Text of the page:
In a smaller organisation or where the strategy is not complex, consider whether the Strategic Change Manager and (programme) Change Manager roles can be filled by one person.

Back to top

Strategic Programme Executive (Strategic Programme Director)

The Executive will have overall control of the strategic programme. One person or a team may fill this role. If the latter, then one member of the team should be designated chairperson (called Programme Director), and one member given the responsibility for day-to-day duties. The Change Manager and Technical Authority will normally be members of the 1Executive. The Strategic Programme Manager will normally attend meetings but will not be a decision maker. This role includes delegating authority to the Functional Programme executives, or if this layer is not present to the Project Boards.

The Strategic Programme Executive will be appointed by Senior Management (the Sponsoring Group for the Organisation’s strategy).

Specific Responsibilities

See also: The Strategy Team’s overall responsibilities

Back to top

Strategic Programme Manager

The Strategic Programme Manager establishes and manages the Strategic Programme Plan. This involves day-to-day management of a portfolio of Functional Programmes, or if this layer is not present, a portfolio of projects.

The Strategic Programme Manager must ensure that functional programmes or projects are started in a controlled manner. This is one of the most important parts of the role. When the strategic programme was established, the business will have made priority decisions. This will have been done to give what it considered to be the best chance of realising the benefits needed to achieve the strategy’s goals and objectives. If functional programmes or projects are started out of sequence and or late, this is likely to reduce the chance of delivering those benefits. This aspect of the role will also be important when new opportunities arise in the middle of the strategic cycle. These opportunities must be reviewed in a controlled manner and only introduced if they offer a better return on investment than other projects in the programmes.

The Manager must ensure the programmes and projects are managed in a controlled manner. In particular, the Manager must ensure that these Functional Programmes and projects do not exceed the authorisations given. These authorisations will cover budget, scope and defined work. Most programmes and projects will be organised into releases, phases or stages. A new release, phase or stage must not start until authorised by the Strategic Programme Executive.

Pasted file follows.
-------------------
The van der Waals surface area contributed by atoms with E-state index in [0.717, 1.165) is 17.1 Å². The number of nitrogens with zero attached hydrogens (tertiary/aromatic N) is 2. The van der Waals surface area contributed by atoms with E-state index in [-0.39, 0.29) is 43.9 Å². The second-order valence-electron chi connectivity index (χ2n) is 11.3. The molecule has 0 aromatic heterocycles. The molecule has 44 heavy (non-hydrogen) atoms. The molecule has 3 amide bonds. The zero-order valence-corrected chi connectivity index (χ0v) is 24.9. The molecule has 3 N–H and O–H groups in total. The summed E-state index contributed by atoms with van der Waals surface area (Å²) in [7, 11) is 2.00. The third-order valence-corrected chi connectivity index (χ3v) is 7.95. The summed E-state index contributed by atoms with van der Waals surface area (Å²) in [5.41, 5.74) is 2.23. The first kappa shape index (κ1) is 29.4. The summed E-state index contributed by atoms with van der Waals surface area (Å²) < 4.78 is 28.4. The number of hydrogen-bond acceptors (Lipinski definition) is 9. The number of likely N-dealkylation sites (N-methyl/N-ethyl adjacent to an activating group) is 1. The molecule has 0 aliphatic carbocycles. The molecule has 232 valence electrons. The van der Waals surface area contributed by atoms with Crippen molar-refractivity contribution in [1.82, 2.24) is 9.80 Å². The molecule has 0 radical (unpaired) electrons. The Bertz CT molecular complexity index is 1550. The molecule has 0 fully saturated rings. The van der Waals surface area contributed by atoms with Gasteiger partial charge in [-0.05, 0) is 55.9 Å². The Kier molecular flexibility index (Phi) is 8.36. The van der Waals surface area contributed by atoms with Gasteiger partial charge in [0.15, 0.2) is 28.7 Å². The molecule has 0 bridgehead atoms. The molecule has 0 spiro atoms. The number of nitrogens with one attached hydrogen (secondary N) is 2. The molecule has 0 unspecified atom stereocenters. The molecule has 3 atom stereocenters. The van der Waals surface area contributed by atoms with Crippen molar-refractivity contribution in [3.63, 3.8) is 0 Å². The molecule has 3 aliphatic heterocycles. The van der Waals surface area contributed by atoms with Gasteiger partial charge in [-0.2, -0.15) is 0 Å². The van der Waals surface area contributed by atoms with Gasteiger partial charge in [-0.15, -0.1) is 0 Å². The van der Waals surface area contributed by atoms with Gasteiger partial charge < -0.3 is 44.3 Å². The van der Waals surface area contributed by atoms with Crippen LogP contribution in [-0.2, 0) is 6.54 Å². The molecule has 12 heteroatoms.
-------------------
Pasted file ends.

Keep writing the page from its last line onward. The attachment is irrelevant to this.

Feedback from the Functional Programmes and projects is critical to assessing whether the strategy is likely to be successful. A critical point for gathering this feedback is at the end of a programme or project. The Manager must ensure they are closed properly, lessons learned documented and benefits measured.

Risks and issues must be logged and managed. These will come from the Functional Programmes and projects, where the impact goes beyond the their boundaries, and may have a detrimental affect on the strategy.

The strategy may require considerable change in the business. This may cause fear and uncertainty. Some people make create barriers and obstacles, which prevent proper progress on the strategic programme. The Strategic Programme Manager must work with such people, helping and influencing them to overcome such barriers and obstacles. See also: The Strategy Team’s overall responsibilities

The Strategic Programme Manager and the Strategic Change Manager compliment each other to deliver the benefits. The Programme Manager has the prime responsibility to ensure the functional programmes and their projects deliver the improved capability, whilst the Strategic Change Manager must ensure that the capability delivered by those programmes is integrated into the business operations to produce the benefits desired.

The Strategic Programme Manager is the link between the Strategic Programme Executive and the Functional Programme Executives, or Project Boards if this layer is not present. The person appointed will often attend the Functional Programme Executive meetings, or Project Board Meetings.

Specific Responsibilities

Back to top

Team Manager

Sometimes the nature of a project means it is better to delegate the management of parts of the project to a Team Manager. This could be due to the size of the project, geographical distribution, or the need for specialist teams.

The prime responsibility of this role is to deliver s defined set of products as instructed by the Project Manager, to an agreed time and cost and to appropriate quality standards.

Specific Responsibilities

Back to top

Technical Authority (or Design Authority)

This Technical Authority is responsible for ensuring the programmes and projects comply with the organisation’s strategy. The role must ensure that the components of the programmes and projects are consistent in accordance with standards and policies in force. These may be legal, regulatory, technical, contractual or corporate directives. To achieve this the Authority must ensure that the interfaces (communications) between programmes, projects and the guardians of the organisations’ standards and policies, are adequate.

Specific Responsibilities

Back to top